UPDATE: CBS Sports’ Jon Heyman and Evan Grant of the Dallas Morning News are both reporting that the deal is worth $130 million. That’s $10 million less than the reported offer from the Yankees, but when you figure the tax difference between the states, Scott Boras actually did pretty well for his client here.
Jeff Passan of Yahoo! Sports hears that it’s a straight seven-year, $130 million deal with a limited no-trade clause and no opt-outs or options. The deal will run through Choo’s age-37 season.
12:15 p.m. ET: Big news on what was originally expected to be a sleepy Saturday in the baseball world, as CBS Sports’ Jon Heyman reports that the Rangers have agreed to a seven-year deal with free agent outfielder Shin-Soo Choo. Evan Grant of the Dallas Morning News has confirmed the report. No word yet on the exact dollar amount.
We heard earlier this week that Choo had previously turned down a seven-year, $140 million offer from the Yankees, so it will be interesting to see if Scott Boras was able to top that. Rangers general manager Jon Daniels has been coy about his interest in Choo this winter, but they reportedly offered him a seven-year deal at the Winter Meetings.
This is the second major splash of the winter for Daniels, as he traded second baseman Ian Kinsler to the Tigers for first baseman Prince Fielder in November. The Rangers were seventh in the American League in runs scored this past season, but that lineup is suddenly looking quite potent again with Choo at the top and Fielder in the middle.
Choo, 31, hit .285/.423/.462 with 21 home runs, 54 RBI and 20 stolen bases over 154 games with the Reds in 2013. He has a .389 career on-base percentage.
Veteran utilityman Reid Brignac is in camp with the Astros on a minor league deal. The 31-year-old is close to being done as a major leaguer as he owns a career .219/.264/.309 triple-slash line across parts of nine seasons. In an effort to prolong his big league career, Brignac is now attempting to become a switch-hitter, MLB.com’s Brian McTaggart reports.
I’m going to try it out this year. It was something that I just thought long and hard about and I was like, ‘OK, I’m going to try and see how it goes.’ I used to switch-hit when I was younger off and on, nothing consistent. I could always handle the bat right-handed. I play golf right-handed, so I do a lot of things that way that feel natural.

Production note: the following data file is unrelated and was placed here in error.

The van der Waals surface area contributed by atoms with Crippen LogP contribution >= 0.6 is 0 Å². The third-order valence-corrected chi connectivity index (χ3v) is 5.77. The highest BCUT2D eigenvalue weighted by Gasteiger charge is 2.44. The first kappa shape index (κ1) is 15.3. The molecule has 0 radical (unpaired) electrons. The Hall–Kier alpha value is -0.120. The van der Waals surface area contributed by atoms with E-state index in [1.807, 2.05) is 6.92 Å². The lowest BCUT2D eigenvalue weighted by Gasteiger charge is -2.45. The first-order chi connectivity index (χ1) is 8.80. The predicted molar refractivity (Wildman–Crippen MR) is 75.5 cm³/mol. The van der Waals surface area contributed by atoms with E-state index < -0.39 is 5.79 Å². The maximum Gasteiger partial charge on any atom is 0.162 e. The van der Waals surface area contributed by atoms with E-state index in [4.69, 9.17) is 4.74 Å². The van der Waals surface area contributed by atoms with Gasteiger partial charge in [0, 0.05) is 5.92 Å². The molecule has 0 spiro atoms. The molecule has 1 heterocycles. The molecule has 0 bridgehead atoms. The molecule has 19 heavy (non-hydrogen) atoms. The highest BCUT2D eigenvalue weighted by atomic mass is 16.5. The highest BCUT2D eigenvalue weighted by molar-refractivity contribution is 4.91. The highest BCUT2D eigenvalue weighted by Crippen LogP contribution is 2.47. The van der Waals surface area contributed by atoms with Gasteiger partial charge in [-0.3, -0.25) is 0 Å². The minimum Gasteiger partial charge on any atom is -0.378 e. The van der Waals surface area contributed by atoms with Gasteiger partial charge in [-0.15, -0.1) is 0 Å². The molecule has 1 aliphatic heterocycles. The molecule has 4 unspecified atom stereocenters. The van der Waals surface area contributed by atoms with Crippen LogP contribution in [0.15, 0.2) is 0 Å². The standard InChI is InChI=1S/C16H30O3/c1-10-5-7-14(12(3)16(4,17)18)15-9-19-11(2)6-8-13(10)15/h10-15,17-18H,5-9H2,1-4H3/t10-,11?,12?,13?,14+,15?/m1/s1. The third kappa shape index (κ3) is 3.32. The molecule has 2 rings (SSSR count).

I just want to get to the point where I’m trying to stay in games, not get pinch-hit for, not starting games because a lefty is starting. … That could help me stay in the games longer. I’m trying to add a new element. I play multiple positions and now if I can switch hit and be consistent at it, then that can only help me.
As Brignac mentions, he’s also verstile. He’s a shortstop by trade, but has also logged plenty of innings at second base and third base, and has occasionally played corner outfield.
There aren’t any examples — at least that I can think of — where players began switch-hitting late in their careers and actually succeeding in the major leagues. As the saying goes, you can’t teach an old dog new tricks. But here’s hoping Brignac bucks the trend.
Angels shortstop Andrelton Simmons fell off the map a bit last year due to a combination of the Angels’ mediocrity, Simmons’ lack of offense, and a month-plus of missed action due to a torn ligament in his left thumb.
Simmons is still as good and as smart as ever on defense. That was on full display Monday when the Angels hosted the Padres for an afternoon spring exhibition.
With a runner on first base and nobody out in the top of the second inning, Carlos Asuaje grounded a 2-0 J.C. Ramirez fastball to right field. The runner, Hunter Renfroe, advanced to third base. Meanwhile, Asuaje wandered a little too far off the first base bag. Simmons cut off the throw to first base, spun around and fired to Luis Valbuena at first base. Valbuena swiped the tag on Asuaje for the first out of the inning.